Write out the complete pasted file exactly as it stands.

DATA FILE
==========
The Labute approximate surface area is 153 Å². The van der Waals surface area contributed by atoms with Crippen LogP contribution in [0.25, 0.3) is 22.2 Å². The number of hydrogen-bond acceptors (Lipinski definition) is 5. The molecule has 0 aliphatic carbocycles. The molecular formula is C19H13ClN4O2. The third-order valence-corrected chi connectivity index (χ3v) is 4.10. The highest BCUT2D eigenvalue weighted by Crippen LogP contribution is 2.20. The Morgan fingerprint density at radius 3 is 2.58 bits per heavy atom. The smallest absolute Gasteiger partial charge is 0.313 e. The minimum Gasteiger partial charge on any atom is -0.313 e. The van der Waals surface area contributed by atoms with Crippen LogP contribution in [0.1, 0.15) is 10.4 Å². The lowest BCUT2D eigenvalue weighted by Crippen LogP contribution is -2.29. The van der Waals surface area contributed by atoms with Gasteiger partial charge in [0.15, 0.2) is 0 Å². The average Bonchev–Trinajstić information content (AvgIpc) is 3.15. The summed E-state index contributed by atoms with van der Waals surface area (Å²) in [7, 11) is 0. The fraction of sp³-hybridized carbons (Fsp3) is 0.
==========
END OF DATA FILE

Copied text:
The Labute approximate surface area is 153 Å². The van der Waals surface area contributed by atoms with Crippen LogP contribution in [0.25, 0.3) is 22.2 Å². The number of hydrogen-bond acceptors (Lipinski definition) is 5. The molecule has 0 aliphatic carbocycles. The molecular formula is C19H13ClN4O2. The third-order valence-corrected chi connectivity index (χ3v) is 4.10. The highest BCUT2D eigenvalue weighted by Crippen LogP contribution is 2.20. The Morgan fingerprint density at radius 3 is 2.58 bits per heavy atom. The smallest absolute Gasteiger partial charge is 0.313 e. The minimum Gasteiger partial charge on any atom is -0.313 e. The van der Waals surface area contributed by atoms with Crippen LogP contribution in [0.1, 0.15) is 10.4 Å². The lowest BCUT2D eigenvalue weighted by Crippen LogP contribution is -2.29. The van der Waals surface area contributed by atoms with Gasteiger partial charge in [0.15, 0.2) is 0 Å². The average Bonchev–Trinajstić information content (AvgIpc) is 3.15. The summed E-state index contributed by atoms with van der Waals surface area (Å²) in [7, 11) is 0. The fraction of sp³-hybridized carbons (Fsp3) is 0.